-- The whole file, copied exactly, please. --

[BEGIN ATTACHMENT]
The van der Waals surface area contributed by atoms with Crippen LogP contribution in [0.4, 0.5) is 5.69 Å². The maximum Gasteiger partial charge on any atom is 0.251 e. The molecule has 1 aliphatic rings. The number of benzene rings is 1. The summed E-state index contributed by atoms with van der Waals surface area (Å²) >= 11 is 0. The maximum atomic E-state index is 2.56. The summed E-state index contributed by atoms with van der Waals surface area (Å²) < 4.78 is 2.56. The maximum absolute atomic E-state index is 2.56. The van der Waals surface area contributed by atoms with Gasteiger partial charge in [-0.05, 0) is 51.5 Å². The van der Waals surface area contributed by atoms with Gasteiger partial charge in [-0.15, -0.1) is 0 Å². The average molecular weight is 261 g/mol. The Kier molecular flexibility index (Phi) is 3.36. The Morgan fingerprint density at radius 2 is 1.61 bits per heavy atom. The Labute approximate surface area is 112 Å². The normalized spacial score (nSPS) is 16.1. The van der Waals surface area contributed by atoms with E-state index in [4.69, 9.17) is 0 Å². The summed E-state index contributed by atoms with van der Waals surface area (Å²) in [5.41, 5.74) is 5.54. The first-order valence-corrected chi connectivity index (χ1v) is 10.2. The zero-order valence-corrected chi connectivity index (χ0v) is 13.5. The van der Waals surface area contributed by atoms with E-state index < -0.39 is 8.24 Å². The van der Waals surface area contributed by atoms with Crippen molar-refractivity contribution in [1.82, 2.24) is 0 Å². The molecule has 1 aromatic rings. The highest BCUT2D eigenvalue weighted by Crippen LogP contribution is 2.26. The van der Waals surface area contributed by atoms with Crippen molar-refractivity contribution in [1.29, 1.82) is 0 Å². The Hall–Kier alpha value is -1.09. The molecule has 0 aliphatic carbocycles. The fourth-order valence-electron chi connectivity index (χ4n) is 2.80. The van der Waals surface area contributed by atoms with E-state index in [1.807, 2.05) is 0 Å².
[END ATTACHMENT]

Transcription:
The van der Waals surface area contributed by atoms with Crippen LogP contribution in [0.4, 0.5) is 5.69 Å². The maximum Gasteiger partial charge on any atom is 0.251 e. The molecule has 1 aliphatic rings. The number of benzene rings is 1. The summed E-state index contributed by atoms with van der Waals surface area (Å²) >= 11 is 0. The maximum atomic E-state index is 2.56. The summed E-state index contributed by atoms with van der Waals surface area (Å²) < 4.78 is 2.56. The maximum absolute atomic E-state index is 2.56. The van der Waals surface area contributed by atoms with Gasteiger partial charge in [-0.05, 0) is 51.5 Å². The van der Waals surface area contributed by atoms with Gasteiger partial charge in [-0.15, -0.1) is 0 Å². The average molecular weight is 261 g/mol. The Kier molecular flexibility index (Phi) is 3.36. The Morgan fingerprint density at radius 2 is 1.61 bits per heavy atom. The Labute approximate surface area is 112 Å². The normalized spacial score (nSPS) is 16.1. The van der Waals surface area contributed by atoms with E-state index in [4.69, 9.17) is 0 Å². The summed E-state index contributed by atoms with van der Waals surface area (Å²) in [5.41, 5.74) is 5.54. The first-order valence-corrected chi connectivity index (χ1v) is 10.2. The zero-order valence-corrected chi connectivity index (χ0v) is 13.5. The van der Waals surface area contributed by atoms with E-state index < -0.39 is 8.24 Å². The van der Waals surface area contributed by atoms with Crippen molar-refractivity contribution in [1.82, 2.24) is 0 Å². The molecule has 1 aromatic rings. The highest BCUT2D eigenvalue weighted by Crippen LogP contribution is 2.26. The van der Waals surface area contributed by atoms with Crippen molar-refractivity contribution in [1.29, 1.82) is 0 Å². The Hall–Kier alpha value is -1.09. The molecule has 0 aliphatic carbocycles. The fourth-order valence-electron chi connectivity index (χ4n) is 2.80. The van der Waals surface area contributed by atoms with E-state index in [1.807, 2.05) is 0 Å².